Finding Forever Homes
Scratching posts line the wall of the guesthouse. Catnip filled mice lay strewn about the tile floor, waiting to be batted by furry paws and carried in tiny mouths. Twin mattresses sit on the floor, detached from their frames so kittens can’t hide underneath. Ceramic bowls hold the wet food that satisfies the kittens’ hungry bellies. This is home ---- for now.
Judy Rayback, 71-years-old, has dedicated her free time to fostering cats and volunteers at Centre County PAWS. Rayback has fostered so many cats that she’s lost count.
“I’ve been doing it for almost ten years,” said Rayback, “so I can’t even tell you how many fosters I’ve had. Too many to remember.”
Rayback grew up in State College and worked for the Research Department within Penn State. She retired from the university in 2004.
“When I retired, I wanted to do a service activity and I’ve always loved cats all my life and saving cats was sort of dear to my heart,” said Rayback.
Her love for cats stems from a Christmas present she was given when she was seven-years-old.
“He was an orange cat and I named him Butter,” said Rayback. “He was lovely. He would walk across my desk, you know, and drool on my papers. So sweet.”
Rayback married her high school sweetheart, Mack, when she was 20-years-old and Butter passed away just before their wedding. After their first child was born, other cats were brought into the Rayback family.
Volunteering at PAWS requires time and each volunteer is given specific duties. Along with others, Rayback goes to the shelter on Wednesday mornings to make sure the litter boxes are clean, the cats are fed, watered, and any messes are cleaned up.
“You also interact with the cats that are there,” said Rayback. “You learn about them and get to know their personalities.”
Rayback currently fosters two young cats from a litter of five, named Bo Peep and Miss Muffet. The three other kittens from the litter have already been adopted.
“With the hundreds of cats that go through PAWS, we get some pretty silly names,” said Rayback.
Miss Muffet is white and brown with markings that spot her back. Stricken with a cold, Miss Muffet still finds a way to be affectionate and makes her presence known through the house. But Bo Peep is different. Shy as a lamb, she stays tucked away inside her cubby when visitors enter the room.
“Bo Peep was for whatever reason, incredibly shy and ran right into the cubby when she entered the room for the first time. She refused to come out for several days,” said Rayback.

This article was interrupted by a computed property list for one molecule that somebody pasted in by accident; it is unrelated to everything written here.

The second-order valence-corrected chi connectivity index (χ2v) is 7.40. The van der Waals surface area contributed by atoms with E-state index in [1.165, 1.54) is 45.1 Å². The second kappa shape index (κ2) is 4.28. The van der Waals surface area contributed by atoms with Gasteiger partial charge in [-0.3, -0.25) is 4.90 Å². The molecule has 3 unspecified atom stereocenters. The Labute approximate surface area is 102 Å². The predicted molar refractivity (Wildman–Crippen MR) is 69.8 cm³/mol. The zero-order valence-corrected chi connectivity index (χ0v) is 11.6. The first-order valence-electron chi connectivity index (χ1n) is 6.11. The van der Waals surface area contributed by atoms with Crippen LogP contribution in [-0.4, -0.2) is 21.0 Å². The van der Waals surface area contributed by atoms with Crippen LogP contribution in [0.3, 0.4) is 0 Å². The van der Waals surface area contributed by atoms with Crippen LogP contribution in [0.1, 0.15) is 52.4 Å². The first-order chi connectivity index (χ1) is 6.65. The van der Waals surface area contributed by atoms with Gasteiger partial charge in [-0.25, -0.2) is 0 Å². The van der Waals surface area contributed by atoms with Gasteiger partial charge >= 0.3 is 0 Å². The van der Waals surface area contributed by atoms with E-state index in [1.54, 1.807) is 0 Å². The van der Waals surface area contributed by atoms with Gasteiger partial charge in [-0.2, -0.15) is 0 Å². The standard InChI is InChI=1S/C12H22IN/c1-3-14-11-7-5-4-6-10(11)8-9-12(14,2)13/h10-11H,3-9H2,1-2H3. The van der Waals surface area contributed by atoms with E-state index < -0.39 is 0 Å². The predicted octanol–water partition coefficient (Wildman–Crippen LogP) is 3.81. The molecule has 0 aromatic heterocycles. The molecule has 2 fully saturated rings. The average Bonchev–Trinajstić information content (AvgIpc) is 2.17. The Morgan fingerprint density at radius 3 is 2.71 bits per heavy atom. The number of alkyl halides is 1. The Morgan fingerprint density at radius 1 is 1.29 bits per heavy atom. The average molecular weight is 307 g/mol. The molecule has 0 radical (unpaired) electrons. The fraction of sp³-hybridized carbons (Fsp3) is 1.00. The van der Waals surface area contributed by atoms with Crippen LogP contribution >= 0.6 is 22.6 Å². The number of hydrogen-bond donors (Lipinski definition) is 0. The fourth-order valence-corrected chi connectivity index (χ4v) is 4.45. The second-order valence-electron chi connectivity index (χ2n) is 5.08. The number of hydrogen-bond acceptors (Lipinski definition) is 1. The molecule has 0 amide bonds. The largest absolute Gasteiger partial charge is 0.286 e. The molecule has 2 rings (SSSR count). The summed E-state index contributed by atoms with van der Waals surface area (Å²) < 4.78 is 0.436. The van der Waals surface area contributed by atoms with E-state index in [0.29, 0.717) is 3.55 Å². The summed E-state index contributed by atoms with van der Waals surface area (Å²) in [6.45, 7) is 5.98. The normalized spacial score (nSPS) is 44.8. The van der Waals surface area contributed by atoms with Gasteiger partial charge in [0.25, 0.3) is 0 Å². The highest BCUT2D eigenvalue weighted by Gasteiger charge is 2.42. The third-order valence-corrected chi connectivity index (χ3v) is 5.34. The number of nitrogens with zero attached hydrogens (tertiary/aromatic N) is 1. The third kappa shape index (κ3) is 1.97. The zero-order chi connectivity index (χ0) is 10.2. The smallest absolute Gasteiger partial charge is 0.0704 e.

But patience is a virtue that Rayback has.
“I’m very patient,” said Rayback. “I discovered that she did like to be pet around her head so as the days went by she began to stick her head out. Gradually, gradually she started to come out when I was here and it was such a big moment when she started to put her front paws on the mattress and let me pet her head.”
Rayback takes Miss Muffet and Bo Peep to the shelter every weekend on Saturday at 11 a.m. until she picks them back up at 4 p.m. on Sunday. This is when the public can meet the cats and hope for adoption.
Fostering animals requires a great deal of self-control and the ability to detach yourself emotionally at times.
“Many people will say I can’t foster because I fall in love with every cat that I foster and then I end up with oodles of cats,” said Rayback.
Through the years, it has become easier for Rayback to give up the cats she fosters.
“Although it’s kind of hard to understand, my feeling is that the quicker they go out of here, the more cats that I can help.”
Amongst her strong-willed tactics, Rayback did in fact fall in love with one of the cats she fostered in her early years and became his forever home.
“I love orange cats. This cat I had been asked to keep for an extended period of time because he had a heart murmur,” said Rayback. “I was keeping this cat for several months until he could be neutered and by that time I had fallen in love with him.”
While Rayback does not anticipate adopting any more fosters in the future, she has fallen in love with Miss Muffet and Bo Peep and knows that they will find their forever homes soon.Watching the cats grow from shy kittens to playful and affectionate adults makes Rayback feel like what she’s doing is worthwhile.
“People ask why I do it and I just say I have the desire,” said Rayback. “The desire to help out and give animals another chance.”
The Felines of PAWS
Miss Muffet and Bo Peep aren't the only cats who want to find their forever homes. PAWS houses many other frisky felines as well, each ready for adoption.